Some people have the tenacity and determination to prove that nothing—no obstacle, mindset, or station in life—will prevent them from reaching their potential and helping others they care deeply about. Alejandra Aquino is just such a person. To meet her, you'd never know the incredible adversity she and her family have faced. You are overcome at how extraordinary she is, and you instinctively know she will, without a doubt, realize her dreams and create experiences, joy, opportunities, and hope for her four younger siblings.
Among the first things one notices about Alejandra is her bright and engaging personality. This fun and sociable collegian is a senior at Marist College in Poughkeepsie, New York, majoring in international business and minoring in global and women's studies. A West Coast girl, she selected a college across the country to intentionally navigate a new environment and to continue a beloved hobby—playing Division 2 Rugby. Within the highly diverse environment of international students at Marist, she's expanding her worldview and her career options even more.
Alejandra owns her story and tells it with bravery and grace. Her family migrated from Guatemala when she was just a toddler. Her mother was desperate for a better life for her children, but when faced with a medical challenge, she was unable to work for a time. This threw the family into a precarious situation, including a period of homelessness and a struggle for food and basic needs. A voracious learner, Alejandra once went to school without shoes and was sent home. "I just wanted to be in school no matter what," she says.
Just after Alejandra's 11th birthday, things began to align for her. Alejandra's family found housing; she found Jacquie, who is still her "big sister" and mentor; and she was accepted to Boys Hope Girls Hope of Southern California. She expresses gratitude for the stability, her education, exposure to people who went out of their way for her, and time in therapy, which taught her that, "Self-care is not selfish." Alejandra says one of the biggest lessons she learned is that a support system doesn't always have to be one's biological family. She notes that after joining Boys Hope Girls Hope, she began to believe that she is deserving, to see where her potential could take her, and to understand she isn't limited by the only life she knew. "Now, I'm working on my education and doing these things that I felt, for so long, took me away from helping to raise my siblings. But they are necessary for me to put myself in a position of success to give them a similar support system to that I've had."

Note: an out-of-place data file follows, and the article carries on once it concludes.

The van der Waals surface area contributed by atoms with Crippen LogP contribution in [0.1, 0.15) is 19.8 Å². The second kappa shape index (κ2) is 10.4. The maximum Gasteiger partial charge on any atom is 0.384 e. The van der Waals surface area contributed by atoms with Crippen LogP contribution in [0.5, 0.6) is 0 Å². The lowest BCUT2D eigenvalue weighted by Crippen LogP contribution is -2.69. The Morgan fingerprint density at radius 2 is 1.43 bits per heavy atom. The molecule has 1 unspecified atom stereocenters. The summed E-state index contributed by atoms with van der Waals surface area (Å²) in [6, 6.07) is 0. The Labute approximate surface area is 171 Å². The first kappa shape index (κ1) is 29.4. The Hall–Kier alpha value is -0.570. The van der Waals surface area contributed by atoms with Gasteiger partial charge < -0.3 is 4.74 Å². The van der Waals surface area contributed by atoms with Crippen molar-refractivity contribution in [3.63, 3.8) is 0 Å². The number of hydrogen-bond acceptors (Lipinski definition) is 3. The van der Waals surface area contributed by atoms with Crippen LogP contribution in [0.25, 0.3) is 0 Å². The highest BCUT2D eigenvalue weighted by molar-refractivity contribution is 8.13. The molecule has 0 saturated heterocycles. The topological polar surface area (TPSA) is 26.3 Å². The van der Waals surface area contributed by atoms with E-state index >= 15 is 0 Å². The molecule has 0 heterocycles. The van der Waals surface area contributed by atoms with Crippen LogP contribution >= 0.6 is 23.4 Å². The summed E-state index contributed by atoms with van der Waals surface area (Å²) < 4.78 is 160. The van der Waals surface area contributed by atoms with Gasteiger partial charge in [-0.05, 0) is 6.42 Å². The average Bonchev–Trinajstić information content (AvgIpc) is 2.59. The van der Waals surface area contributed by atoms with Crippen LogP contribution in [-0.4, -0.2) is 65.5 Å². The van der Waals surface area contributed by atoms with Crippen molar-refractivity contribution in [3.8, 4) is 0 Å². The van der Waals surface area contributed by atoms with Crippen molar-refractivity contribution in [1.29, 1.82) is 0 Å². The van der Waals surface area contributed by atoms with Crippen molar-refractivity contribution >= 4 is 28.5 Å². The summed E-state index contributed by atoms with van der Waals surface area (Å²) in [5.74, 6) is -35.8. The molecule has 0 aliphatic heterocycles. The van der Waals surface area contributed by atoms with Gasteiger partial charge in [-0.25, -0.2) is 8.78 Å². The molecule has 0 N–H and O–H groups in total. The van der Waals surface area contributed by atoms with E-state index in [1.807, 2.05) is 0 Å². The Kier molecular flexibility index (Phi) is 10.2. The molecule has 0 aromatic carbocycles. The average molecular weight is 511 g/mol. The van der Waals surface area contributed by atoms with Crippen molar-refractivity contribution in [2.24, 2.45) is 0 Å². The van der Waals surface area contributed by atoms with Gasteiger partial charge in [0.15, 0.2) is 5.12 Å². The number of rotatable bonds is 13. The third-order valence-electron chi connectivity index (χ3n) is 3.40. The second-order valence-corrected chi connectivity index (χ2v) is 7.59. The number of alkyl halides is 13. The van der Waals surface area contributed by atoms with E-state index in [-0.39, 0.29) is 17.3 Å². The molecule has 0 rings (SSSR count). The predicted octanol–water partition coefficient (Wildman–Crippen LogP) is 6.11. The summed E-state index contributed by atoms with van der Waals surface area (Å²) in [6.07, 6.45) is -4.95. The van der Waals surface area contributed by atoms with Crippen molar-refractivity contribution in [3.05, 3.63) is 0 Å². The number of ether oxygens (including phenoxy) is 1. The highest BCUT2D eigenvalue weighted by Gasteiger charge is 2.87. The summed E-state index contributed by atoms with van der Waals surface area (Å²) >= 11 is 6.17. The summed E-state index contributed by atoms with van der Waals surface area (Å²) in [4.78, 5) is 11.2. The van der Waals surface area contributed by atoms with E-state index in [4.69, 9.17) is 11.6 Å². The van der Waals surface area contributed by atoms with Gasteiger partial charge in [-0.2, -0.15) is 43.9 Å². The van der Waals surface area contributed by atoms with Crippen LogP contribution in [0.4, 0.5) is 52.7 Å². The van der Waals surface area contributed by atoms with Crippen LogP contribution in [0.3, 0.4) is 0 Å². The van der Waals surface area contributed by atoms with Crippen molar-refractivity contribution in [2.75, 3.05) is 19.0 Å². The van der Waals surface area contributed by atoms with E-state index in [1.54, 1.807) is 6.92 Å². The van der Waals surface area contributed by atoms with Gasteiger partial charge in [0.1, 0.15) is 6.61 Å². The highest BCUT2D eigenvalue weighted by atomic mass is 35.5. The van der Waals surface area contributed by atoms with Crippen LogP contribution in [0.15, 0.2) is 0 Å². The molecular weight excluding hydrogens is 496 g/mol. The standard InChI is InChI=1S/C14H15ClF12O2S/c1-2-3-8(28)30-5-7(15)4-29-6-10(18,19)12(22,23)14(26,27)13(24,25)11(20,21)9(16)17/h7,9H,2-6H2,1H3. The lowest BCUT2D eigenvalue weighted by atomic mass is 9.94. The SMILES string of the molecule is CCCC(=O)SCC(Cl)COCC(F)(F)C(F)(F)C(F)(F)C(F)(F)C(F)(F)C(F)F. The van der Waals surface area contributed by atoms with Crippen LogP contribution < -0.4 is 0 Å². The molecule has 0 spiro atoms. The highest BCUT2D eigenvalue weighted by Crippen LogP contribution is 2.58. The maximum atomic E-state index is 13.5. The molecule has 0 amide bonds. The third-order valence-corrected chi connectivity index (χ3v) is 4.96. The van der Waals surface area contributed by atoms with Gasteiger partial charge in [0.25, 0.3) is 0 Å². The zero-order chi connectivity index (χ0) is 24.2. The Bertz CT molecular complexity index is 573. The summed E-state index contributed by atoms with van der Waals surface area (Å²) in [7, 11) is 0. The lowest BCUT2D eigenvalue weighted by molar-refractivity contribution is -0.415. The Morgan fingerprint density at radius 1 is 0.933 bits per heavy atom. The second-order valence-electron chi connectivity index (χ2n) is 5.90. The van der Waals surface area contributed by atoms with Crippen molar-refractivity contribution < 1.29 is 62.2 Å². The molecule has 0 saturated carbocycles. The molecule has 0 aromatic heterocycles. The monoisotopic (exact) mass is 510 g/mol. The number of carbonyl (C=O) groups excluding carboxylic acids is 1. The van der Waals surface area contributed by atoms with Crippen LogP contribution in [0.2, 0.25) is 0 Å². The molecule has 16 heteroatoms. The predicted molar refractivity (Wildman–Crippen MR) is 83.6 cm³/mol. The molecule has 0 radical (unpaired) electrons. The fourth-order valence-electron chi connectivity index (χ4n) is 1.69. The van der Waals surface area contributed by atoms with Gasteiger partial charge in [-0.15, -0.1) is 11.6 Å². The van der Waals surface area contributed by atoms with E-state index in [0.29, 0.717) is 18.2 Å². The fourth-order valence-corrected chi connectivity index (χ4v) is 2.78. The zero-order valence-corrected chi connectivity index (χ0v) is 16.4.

And if she wasn't busy enough, Alejandra is working her way through college at McDonald's (because she can max out hours during the overnight shift with classes during the day). She also leans on poetry and art as a way of expressing herself. Alejandra is most excited about receiving her citizenship in 2020 and a scholarship from the Shawn Carter Foundation, funded by Beyonce's husband, Jay-Z. "Boys Hope Girls Hope has given me so much advice and encouragement," Alejandra says, "People are always trying to pay it forward. The return on investment is bettering somebody's life, and I want to go back and help wherever I can."